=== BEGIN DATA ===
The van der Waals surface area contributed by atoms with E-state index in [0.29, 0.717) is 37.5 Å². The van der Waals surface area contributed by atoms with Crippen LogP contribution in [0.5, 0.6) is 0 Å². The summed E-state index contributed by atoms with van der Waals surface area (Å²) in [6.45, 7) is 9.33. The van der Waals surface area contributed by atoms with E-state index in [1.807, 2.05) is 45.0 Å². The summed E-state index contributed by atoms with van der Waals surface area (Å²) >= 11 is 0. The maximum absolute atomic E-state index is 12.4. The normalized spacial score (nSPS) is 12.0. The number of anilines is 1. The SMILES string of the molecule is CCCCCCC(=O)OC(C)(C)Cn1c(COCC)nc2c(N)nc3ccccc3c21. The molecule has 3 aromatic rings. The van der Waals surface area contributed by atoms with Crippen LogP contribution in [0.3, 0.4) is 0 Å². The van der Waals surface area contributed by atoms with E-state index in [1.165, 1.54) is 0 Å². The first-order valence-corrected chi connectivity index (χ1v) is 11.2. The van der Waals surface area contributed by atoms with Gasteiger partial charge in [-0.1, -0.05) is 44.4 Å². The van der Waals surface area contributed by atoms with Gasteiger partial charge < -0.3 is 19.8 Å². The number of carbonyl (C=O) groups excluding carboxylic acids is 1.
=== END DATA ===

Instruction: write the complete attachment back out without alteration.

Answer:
The van der Waals surface area contributed by atoms with E-state index in [0.29, 0.717) is 37.5 Å². The van der Waals surface area contributed by atoms with Crippen LogP contribution in [0.5, 0.6) is 0 Å². The summed E-state index contributed by atoms with van der Waals surface area (Å²) in [6.45, 7) is 9.33. The van der Waals surface area contributed by atoms with E-state index in [1.807, 2.05) is 45.0 Å². The summed E-state index contributed by atoms with van der Waals surface area (Å²) >= 11 is 0. The maximum absolute atomic E-state index is 12.4. The normalized spacial score (nSPS) is 12.0. The number of anilines is 1. The SMILES string of the molecule is CCCCCCC(=O)OC(C)(C)Cn1c(COCC)nc2c(N)nc3ccccc3c21. The molecule has 3 aromatic rings. The van der Waals surface area contributed by atoms with Crippen LogP contribution in [0.3, 0.4) is 0 Å². The van der Waals surface area contributed by atoms with E-state index in [1.165, 1.54) is 0 Å². The first-order valence-corrected chi connectivity index (χ1v) is 11.2. The van der Waals surface area contributed by atoms with Gasteiger partial charge in [-0.1, -0.05) is 44.4 Å². The van der Waals surface area contributed by atoms with Gasteiger partial charge < -0.3 is 19.8 Å². The number of carbonyl (C=O) groups excluding carboxylic acids is 1.